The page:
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Scarborough needs better public transit, but the debates about what to build have gone on for years. Will it be better served by new and extended subway lines, or by above-ground light rail transit (LRT), or should we use existing heavy rail corridors for a new cross-town commuter service dubbed SmartTrack? How do we decide? The best balm for a heated public debate is data comparing the benefits of one approach over another.
Why light rail offers greater benefits for Scarborough
Professors André Sorensen and Paul Hess, aided by students at UTSC’s Cities Lab and the graduate program in planning, have researched this question. In a 2014 study of Scarborough’s transit options, they concluded that high-capacity LRT lines make more sense for Scarborough because they would promote redevelopment and ensure that more people live within walking distance of the transit stops.
The study found that LRT lines are cheaper and faster to build than subways and offer greater potential for spurring much-needed reinvestment in redevelopment along their routes. By comparison, a subway extension from Kennedy Station to Sheppard Avenue would cost more, carry fewer people from the surrounding neighbourhoods, and would travel through areas with far less potential for redevelopment.
“LRT offers a longer set of lines and is a much better fit with the existing landscape in Scarborough, including where the population is, where the jobs are today and where they will likely grow in the future through redevelopment and intensification,” says Sorensen.
The report has helped to shape the debate concerning the relative merits of light rail, subways and SmartTrack for Scarborough and the GTA. “There is considerable pressure to just start building something, but it’s more important to get these decisions right,” says Hess. “These projects will cost billions of dollars and will profoundly shape the future of urban development and potentially improve the quality of life for many who live in this area of the city.”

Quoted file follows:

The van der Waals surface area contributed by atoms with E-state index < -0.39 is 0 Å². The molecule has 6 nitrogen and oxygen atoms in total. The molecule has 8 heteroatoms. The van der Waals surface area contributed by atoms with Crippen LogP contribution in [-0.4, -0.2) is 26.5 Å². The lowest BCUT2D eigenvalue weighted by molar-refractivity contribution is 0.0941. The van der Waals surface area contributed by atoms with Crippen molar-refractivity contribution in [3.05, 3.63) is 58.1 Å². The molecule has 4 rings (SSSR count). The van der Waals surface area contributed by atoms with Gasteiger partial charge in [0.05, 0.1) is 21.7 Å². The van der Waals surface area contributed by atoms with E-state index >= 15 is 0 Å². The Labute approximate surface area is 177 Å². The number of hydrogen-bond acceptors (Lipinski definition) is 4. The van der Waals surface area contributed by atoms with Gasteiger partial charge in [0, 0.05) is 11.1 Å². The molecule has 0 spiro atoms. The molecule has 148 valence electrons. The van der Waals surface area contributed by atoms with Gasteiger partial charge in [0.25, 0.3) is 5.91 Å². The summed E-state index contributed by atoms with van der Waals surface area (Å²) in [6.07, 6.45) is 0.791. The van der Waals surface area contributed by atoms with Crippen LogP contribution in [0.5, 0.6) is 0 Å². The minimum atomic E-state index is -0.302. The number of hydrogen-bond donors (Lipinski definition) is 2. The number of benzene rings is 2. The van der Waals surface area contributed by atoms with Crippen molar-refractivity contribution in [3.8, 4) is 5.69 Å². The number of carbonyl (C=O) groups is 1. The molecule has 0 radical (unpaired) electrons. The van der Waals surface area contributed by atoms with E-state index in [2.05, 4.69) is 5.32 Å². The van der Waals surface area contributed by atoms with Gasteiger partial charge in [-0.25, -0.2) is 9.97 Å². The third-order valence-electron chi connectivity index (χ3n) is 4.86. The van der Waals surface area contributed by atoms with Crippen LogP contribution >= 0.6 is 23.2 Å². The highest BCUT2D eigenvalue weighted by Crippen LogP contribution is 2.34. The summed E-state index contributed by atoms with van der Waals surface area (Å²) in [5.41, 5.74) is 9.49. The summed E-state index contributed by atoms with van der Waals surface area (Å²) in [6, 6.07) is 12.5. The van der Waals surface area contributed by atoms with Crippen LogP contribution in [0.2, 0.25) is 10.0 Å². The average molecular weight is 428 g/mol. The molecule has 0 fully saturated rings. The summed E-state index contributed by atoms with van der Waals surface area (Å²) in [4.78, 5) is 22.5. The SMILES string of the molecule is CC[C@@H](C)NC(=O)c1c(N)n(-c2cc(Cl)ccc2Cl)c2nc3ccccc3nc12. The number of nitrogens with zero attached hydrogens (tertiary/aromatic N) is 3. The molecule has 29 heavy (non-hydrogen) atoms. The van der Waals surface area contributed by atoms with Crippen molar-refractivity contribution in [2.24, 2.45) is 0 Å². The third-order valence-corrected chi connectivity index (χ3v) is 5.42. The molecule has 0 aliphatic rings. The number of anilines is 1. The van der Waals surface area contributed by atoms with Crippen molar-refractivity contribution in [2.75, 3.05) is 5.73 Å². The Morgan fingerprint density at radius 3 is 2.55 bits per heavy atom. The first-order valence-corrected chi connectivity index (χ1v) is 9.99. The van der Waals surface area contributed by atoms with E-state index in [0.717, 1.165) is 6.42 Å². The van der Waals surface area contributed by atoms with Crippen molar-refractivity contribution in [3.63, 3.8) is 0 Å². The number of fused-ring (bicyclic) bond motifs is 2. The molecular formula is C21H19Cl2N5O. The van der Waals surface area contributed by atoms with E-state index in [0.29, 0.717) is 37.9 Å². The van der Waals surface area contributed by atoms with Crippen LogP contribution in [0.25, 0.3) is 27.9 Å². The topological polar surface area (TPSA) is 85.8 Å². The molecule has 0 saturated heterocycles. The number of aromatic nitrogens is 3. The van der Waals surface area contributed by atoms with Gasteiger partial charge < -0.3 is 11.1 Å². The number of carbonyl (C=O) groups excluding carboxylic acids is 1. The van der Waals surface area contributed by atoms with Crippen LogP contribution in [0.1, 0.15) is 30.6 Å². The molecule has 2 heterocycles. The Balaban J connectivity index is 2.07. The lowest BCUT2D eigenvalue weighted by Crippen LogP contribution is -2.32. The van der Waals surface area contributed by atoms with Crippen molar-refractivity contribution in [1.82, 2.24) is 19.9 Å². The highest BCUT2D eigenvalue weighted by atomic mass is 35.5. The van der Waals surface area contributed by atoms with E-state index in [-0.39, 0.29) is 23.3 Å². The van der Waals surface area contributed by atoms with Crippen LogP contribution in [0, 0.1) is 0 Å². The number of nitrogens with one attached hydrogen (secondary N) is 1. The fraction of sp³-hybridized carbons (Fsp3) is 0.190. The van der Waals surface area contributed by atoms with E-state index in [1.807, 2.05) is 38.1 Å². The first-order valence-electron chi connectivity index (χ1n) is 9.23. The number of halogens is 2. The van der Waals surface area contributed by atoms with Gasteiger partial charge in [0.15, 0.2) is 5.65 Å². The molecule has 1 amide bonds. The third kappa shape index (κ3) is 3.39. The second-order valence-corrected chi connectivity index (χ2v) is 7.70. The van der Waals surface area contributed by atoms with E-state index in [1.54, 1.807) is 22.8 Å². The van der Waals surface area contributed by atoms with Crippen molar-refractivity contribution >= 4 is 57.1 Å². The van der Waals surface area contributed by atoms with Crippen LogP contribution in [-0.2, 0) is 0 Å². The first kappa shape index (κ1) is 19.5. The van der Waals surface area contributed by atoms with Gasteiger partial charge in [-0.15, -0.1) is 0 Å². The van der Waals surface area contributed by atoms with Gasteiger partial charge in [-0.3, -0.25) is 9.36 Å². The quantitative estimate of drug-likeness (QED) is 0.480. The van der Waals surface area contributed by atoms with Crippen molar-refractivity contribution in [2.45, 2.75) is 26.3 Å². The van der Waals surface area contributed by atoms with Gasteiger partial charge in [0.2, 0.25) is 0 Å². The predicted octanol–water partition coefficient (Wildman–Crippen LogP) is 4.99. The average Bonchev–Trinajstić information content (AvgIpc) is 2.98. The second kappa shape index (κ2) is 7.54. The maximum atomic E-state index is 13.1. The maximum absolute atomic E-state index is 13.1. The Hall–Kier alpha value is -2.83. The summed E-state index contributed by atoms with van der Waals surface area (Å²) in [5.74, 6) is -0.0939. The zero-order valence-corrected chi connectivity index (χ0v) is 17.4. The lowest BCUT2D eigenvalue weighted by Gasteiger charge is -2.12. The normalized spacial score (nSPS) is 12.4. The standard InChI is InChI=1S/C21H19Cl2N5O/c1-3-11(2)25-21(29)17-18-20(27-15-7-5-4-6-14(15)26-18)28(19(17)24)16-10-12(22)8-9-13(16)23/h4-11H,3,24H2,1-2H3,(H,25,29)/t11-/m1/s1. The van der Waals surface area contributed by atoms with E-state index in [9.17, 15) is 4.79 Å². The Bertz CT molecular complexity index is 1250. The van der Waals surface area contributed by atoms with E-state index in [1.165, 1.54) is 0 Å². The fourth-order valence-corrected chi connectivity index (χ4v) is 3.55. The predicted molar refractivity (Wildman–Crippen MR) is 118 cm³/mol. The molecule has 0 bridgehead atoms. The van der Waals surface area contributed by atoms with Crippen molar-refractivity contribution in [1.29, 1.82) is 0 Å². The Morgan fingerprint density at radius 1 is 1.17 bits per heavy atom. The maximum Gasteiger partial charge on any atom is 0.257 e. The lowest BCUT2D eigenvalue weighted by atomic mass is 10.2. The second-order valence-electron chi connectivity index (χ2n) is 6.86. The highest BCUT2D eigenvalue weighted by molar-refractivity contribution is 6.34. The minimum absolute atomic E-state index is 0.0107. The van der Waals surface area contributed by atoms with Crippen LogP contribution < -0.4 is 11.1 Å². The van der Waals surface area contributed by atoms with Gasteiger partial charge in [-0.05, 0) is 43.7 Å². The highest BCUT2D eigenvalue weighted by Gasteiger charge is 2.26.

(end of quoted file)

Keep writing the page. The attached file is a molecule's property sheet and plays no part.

Students were key to the transit study
Students at the Cities Lab were integral to Sorensen and Hess’s transit study. The multidisciplinary lab, housed in the UTSC Library, brings UTSC’s departments of Human Geography and Sociology together to support teaching and research into urban trends and transformations. Cities Lab projects focus on urban growth and development, social and spatial differentiation of populations, processes of socio-spatial change, and their relationships to social inclusion, exclusion and environmental risks.
Cities Lab students—some of whom participated in the Scarborough transit study—continue to investigate transportation options in urban settings, working with Sorensen and Hess on a comparative study of transit and urban redevelopment potential in a variety of urban corridors with different urban forms.
UTSC’s commitment to community
The students are also conducting research in collaboration with East Scarborough Storefront, a community-based hub that helps Scarborough residents find and access social services. To this end, they map the kinds of enterprises, jobs, development opportunities and social networks that exist in the neighbourhoods of Kingston Galloway and Orton Park, and around U of T’s Scarborough campus. Their results will help agencies working with East Scarborough Storefront to provide services to their clients more effectively.
Cities Lab is an integral part of UTSC’s broader commitment to its surrounding community. “I think Human Geography at UTSC is a real leader in community engagement work and community outreach,” Sorensen says. But as Cities Lab research informs the debate over Scarborough’s transit options, everyone in the Greater Toronto Area stands to benefit from their work.